e and maintain a more consistent energy level.

As a nutritionist I can assure you the better choice in the morning is more protein than carbohydrates: scrambled eggs and veggies, an omelet or a protein shake can make all the difference in your energy levels and alertness. Everyone is different as to what foods are best for them and how often to eat, but maintaining a food intake pattern that keeps blood glucose stable is critically important to feeling well. Reducing intake of sugar and refined carbohydrates in general (especially during the daytime before dinner) can decrease daytime fatigue and increase feelings of alertness and energy. You might even drink less coffee!

6) Underlying health issues

Health issues have a significant impact on energy levels. The body expends energy and nutrients dealing with the stress of illness or chronic health problems. Allergies often cause significant fatigue, even without other overt symptoms present. Indoor environmental allergens, including mold, perfumes and cleaning products, can be significant culprits as much as seasonal outdoor allergens. Anemia, hypothyroidism, cardiac issues, diabetes, obesity, viral illness, mental health issues, sinus or breathing problems, including congestion or sleep apnea, are some of the most common. However, any health problem can contribute to draining our energy and res

erves. And, let’s not forget…Stress is one of the biggest energy busters.

7) Nutrient deficiencies—supplements can help

Not everyone understands what “healthy diet” or “eating healthy” actually means. But even when consuming a very healthy, balanced diet, it’s still often difficult to obtain all the vitamins, minerals and trace minerals that are needed within an optimal personal calorie level. In addition, there are many things that interfere with the proper digestion and absorption of the nutrients in food.

Since research has shown that stress depletes potassium, magnesium, B vitamins (especially pantothenic acid) and vitamin C, it’s especially important to maintain optimal levels of these nutrients in the bloodstream to support normal cellular metabolism. Many energy formulas will contain these nutrients. Cellular/mitochondrial support formulas have become more popular due to the need to support the very foundation of our health and well-being (our cellular energy metabolism). They’re a good idea for everyone, but especially for older adults, and anyone dealing with underlying health issues.

Many people have heard that B-vitamins help with energy and are good for those with stress. The B vitamins comprise a group of eight water soluble vita

mins that have essential, inter-related roles in cellular functioning, including energy production by the mitochondria. NAD+ is a central metabolite within each cell involved in energy metabolism. Known precursors to NAD+ include nicotinic acid (Niacin) and nicotinamide. But a relative newcomer of interest, nicotinamide riboside, is another form of vitamin B3 which has shown to be more potent than nicotinamide or niacin in elevating NAD+ levels. As we age, levels of NAD decline, affecting intracellular processes of communication. Over time, this loss of communication reduces the cell’s ability to make energy. A decline in natural NAD+ is a known cause of cellular aging. There is currently much research looking into the benefits of supplementing with nicotinamide riboside in addition to other targeted nutrients found in many mitochondrial support formulas.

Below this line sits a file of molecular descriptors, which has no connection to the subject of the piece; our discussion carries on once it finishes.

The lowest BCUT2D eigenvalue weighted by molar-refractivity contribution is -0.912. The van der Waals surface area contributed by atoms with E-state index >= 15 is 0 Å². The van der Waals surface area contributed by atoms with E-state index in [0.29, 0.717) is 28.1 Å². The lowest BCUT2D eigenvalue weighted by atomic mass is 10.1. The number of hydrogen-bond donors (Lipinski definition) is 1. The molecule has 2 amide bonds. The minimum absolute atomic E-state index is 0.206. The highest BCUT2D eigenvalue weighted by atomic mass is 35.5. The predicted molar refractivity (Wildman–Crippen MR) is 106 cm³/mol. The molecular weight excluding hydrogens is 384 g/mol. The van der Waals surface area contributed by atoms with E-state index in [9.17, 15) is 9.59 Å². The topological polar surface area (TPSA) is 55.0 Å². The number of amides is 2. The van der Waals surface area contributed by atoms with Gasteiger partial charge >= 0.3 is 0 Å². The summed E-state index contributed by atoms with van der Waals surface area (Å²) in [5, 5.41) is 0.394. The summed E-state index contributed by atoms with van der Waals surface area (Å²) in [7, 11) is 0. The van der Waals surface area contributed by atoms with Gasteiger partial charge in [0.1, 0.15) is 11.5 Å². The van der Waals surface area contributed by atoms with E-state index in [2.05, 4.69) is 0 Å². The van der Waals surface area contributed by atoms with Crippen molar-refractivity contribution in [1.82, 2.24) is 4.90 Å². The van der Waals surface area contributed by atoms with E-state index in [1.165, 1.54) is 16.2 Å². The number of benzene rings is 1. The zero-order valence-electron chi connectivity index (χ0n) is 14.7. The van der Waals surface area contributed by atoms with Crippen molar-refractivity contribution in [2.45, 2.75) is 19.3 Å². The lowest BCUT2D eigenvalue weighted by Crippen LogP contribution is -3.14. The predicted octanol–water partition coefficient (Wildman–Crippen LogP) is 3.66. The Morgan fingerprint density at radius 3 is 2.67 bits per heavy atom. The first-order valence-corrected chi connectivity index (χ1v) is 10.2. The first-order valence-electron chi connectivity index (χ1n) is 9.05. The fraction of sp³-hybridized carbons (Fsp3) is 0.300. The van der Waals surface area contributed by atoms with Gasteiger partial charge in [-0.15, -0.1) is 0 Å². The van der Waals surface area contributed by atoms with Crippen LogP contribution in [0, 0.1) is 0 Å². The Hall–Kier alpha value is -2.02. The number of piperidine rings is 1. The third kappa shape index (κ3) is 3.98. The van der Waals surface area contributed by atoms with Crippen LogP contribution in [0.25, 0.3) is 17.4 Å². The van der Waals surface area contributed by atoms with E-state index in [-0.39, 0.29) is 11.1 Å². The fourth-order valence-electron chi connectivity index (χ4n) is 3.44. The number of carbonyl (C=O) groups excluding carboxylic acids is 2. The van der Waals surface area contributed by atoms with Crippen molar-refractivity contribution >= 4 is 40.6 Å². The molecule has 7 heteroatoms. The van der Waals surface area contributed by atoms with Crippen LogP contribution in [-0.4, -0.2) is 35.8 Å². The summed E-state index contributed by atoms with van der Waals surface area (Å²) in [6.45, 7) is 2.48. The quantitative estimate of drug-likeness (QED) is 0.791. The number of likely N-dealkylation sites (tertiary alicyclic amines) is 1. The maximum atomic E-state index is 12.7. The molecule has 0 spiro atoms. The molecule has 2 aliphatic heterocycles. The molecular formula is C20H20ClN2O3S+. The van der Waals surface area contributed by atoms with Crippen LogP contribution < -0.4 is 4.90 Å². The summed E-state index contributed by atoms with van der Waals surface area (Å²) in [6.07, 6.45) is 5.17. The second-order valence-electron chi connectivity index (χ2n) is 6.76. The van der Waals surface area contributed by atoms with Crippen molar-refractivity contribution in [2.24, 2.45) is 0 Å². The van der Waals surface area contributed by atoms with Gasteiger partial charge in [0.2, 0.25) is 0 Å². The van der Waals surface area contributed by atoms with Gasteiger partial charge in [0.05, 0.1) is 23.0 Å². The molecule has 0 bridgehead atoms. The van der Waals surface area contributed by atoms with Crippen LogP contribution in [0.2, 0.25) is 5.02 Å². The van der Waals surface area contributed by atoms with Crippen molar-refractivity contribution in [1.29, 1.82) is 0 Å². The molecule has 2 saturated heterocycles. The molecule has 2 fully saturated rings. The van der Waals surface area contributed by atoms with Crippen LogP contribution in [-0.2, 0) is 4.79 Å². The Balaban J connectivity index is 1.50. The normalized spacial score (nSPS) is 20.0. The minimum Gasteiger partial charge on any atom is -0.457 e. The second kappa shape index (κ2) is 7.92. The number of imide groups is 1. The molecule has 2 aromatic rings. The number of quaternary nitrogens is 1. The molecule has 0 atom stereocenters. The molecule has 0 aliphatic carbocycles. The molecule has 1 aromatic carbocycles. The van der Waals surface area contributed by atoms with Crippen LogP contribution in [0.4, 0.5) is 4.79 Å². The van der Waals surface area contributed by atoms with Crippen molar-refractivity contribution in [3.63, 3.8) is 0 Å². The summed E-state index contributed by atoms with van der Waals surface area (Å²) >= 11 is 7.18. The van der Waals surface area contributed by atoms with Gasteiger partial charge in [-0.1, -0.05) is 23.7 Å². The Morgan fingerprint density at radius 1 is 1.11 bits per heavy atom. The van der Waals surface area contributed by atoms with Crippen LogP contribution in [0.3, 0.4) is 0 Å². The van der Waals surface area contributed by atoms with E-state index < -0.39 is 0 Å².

Adaptogenic herbs are wonderful allies in helping to rebuild and maintain energy and stamina. The best researched, most popular and very effective are the “ginsengs”, which include American ginseng (Panax quinquefolius), Asian or Korean ginseng (Panax ginseng) and “Siberian ginseng” (Eleutherococcus senticosus).

These tried and true adaptogens help protect against both mental and physical fatigue, support mental alertness and work output as well as supporting stamina during physical or athletic activity. Although there is much debate over which to use when, they are all effective in supporting the HPA-axis, helping the body systems adapt to stress and reducing resulting fatigue. For mental alertness and energy, my choice is always Panax ginseng. My favorite adrenal formula contains Panax ginseng, Eleutherococcus senticosus, and licorice root, which among other actions, supports healthy cortisol levels, healthy adrenal function and energy levels.

For many of us, health and vitality is largely within our control if we correct the lifestyle habits that drain our vital force and know what elements we can add to our routine which can help regenerate our energy on a daily basis. Just like recovering from acute or chronic illness tak

es time, restoring energy may also require some time and a few new healthier habits.

All content of this blog is intended for general information purposes only and is not intended or implied to be a substitute for professional medical advice, diagnosis or treatment. Please consult a medical professional before adopting any of the suggestions on this page. You must never disregard professional medical advice or delay seeking medical treatment based upon any content of this blog.

Kelly Sherman, MS, NC, CGP, CPT, is a licensed nutritionist specializing in empowering women to reclaim their health by cutting through misinformation and ditching the diet culture. She has a master’s degree in nutrition and is degreed in exercise science as well as a certified personal trainer. With over 20 years of experience in the field, she combines the best of both nutrition and exercise sciences to best help her clients reach their potential. To nourish is to flourish!